What is the Australian Aborigines spirituality and its relation to dreams?

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Answered by: Dianna, An Expert in the Creeds and Religious Beliefs Category
What is the Australian Aborigines spirituality and how does that influence their view on dreams is a question that opens up a fascinating field of study. The basic core teachings of the Australian Aborigines teach that there is in fact not two worlds, the awake and separately the dreaming, but rather a single world that can be experienced in a multitude of different ways.



According to the Aboriginal teachings there is the waking/The Dreaming world. It is through The Dreaming world that an individual has access to the archetypal molds. This access is so fully complete that they indeed become the archetype, merging awake individual and Dreaming individual to the point that there is no distinction between individual and archetype. Only while they are in this state of conformation to the archetypal hero do they feel they are truly alive, and in fact are essentially truly immortal.

Unlike most cultures, within Australian Aborigines spirituality community means everyone is a participant in same spiritual path. Their day-to-day life is completely through the experience of the waking and The Dreaming. The community is the path and the path is the community.  As Houston Smith says in his world renown book The World’s Religions “Aboriginal religion turns not on worship but on identification, a “participation in,” and acting out of archetypal paradigms.”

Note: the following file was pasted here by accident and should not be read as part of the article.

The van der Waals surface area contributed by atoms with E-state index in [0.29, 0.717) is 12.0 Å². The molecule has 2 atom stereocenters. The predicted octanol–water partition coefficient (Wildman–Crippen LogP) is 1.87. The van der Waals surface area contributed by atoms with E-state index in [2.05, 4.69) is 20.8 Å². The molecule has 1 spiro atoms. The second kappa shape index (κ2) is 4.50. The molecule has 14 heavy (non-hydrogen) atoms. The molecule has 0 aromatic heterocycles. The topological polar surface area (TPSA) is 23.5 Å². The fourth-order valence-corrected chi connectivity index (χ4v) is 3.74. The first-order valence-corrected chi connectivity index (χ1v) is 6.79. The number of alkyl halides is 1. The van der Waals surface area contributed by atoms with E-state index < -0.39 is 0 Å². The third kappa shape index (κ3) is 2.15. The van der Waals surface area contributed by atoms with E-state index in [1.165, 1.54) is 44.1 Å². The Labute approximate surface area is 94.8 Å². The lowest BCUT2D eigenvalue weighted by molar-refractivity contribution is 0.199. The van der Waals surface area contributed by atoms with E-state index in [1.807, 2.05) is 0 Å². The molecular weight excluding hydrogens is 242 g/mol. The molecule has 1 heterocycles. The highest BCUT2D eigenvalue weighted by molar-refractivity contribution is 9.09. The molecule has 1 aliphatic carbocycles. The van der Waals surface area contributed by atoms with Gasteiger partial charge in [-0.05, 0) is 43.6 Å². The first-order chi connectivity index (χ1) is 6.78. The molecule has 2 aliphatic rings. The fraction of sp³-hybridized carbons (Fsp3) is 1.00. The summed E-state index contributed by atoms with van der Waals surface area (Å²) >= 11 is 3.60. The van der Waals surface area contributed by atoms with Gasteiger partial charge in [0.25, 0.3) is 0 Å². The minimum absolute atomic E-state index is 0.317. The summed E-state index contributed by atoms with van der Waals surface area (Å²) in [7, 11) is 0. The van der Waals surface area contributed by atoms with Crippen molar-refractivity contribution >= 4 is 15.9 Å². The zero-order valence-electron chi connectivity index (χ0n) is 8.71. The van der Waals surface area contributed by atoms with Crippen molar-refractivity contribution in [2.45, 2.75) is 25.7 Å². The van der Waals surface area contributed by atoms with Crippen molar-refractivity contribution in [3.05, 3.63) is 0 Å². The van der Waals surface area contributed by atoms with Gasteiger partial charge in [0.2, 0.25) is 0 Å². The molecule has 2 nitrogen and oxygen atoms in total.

The challenges that can be experienced in this spiritual path for the individual are that it is one that does not migrate away from the community well. It is a path that is ingrained deeply in the people, the culture and the location; an individual removing themselves from the community would find that they are removed from the collective archetypal energy.  

When one compares the Aborigines spiritual path to the majority of the rest of the world’s practices, the entirety of it is indeed unique. Australia, as a continent, did not undergo the same experiences as the rest of the continents starting about 10,000BC that entailed the invention of farming and technically advanced stone implements. This allows the Aborigines to claim rights to staying unchanged more so than any other peoples. This creates a very unique culture and thereby spiritual path.

There is of course a potential negative side to this view. For example, the potential shadow side would be seen if an individual uses the idea of The Dreaming as a way to justify something negative that they have done. In other words they try to give up personal responsibility by giving it over to archetypal emergence.

There is so much positive that exploring and sharing this view can bring to the world. Most importantly it can be seen that this path brings to the world at large the chance to see their experience of personal dreams as a more collective experience of The Dreaming. This view means that rather than feelings that dreams happen to someone one is gifted with being able to see that dreams are as real and influential as the waking world. What this does is to empower the individual to be a more active participant in every aspect of their life and their community.

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